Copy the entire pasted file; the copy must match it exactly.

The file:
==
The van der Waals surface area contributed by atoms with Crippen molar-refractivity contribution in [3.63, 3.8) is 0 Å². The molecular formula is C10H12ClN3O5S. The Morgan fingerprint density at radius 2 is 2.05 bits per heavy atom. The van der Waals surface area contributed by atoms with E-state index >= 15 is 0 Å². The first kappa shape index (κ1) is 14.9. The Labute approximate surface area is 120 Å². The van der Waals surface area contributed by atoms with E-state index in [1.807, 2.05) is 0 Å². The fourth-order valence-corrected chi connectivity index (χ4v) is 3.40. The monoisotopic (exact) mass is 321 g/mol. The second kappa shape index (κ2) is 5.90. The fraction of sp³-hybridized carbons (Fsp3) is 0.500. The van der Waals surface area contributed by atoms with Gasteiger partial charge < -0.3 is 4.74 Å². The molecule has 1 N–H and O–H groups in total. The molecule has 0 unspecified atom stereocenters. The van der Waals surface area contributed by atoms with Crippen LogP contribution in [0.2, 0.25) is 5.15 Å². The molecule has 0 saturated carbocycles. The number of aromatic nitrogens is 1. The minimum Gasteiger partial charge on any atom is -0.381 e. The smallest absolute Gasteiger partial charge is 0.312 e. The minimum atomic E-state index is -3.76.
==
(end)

The van der Waals surface area contributed by atoms with Crippen molar-refractivity contribution in [3.63, 3.8) is 0 Å². The molecular formula is C10H12ClN3O5S. The Morgan fingerprint density at radius 2 is 2.05 bits per heavy atom. The van der Waals surface area contributed by atoms with E-state index >= 15 is 0 Å². The first kappa shape index (κ1) is 14.9. The Labute approximate surface area is 120 Å². The van der Waals surface area contributed by atoms with E-state index in [1.807, 2.05) is 0 Å². The fourth-order valence-corrected chi connectivity index (χ4v) is 3.40. The monoisotopic (exact) mass is 321 g/mol. The second kappa shape index (κ2) is 5.90. The fraction of sp³-hybridized carbons (Fsp3) is 0.500. The van der Waals surface area contributed by atoms with Gasteiger partial charge < -0.3 is 4.74 Å². The molecule has 1 N–H and O–H groups in total. The molecule has 0 unspecified atom stereocenters. The van der Waals surface area contributed by atoms with Crippen LogP contribution in [0.2, 0.25) is 5.15 Å². The molecule has 0 saturated carbocycles. The number of aromatic nitrogens is 1. The minimum Gasteiger partial charge on any atom is -0.381 e. The smallest absolute Gasteiger partial charge is 0.312 e. The minimum atomic E-state index is -3.76.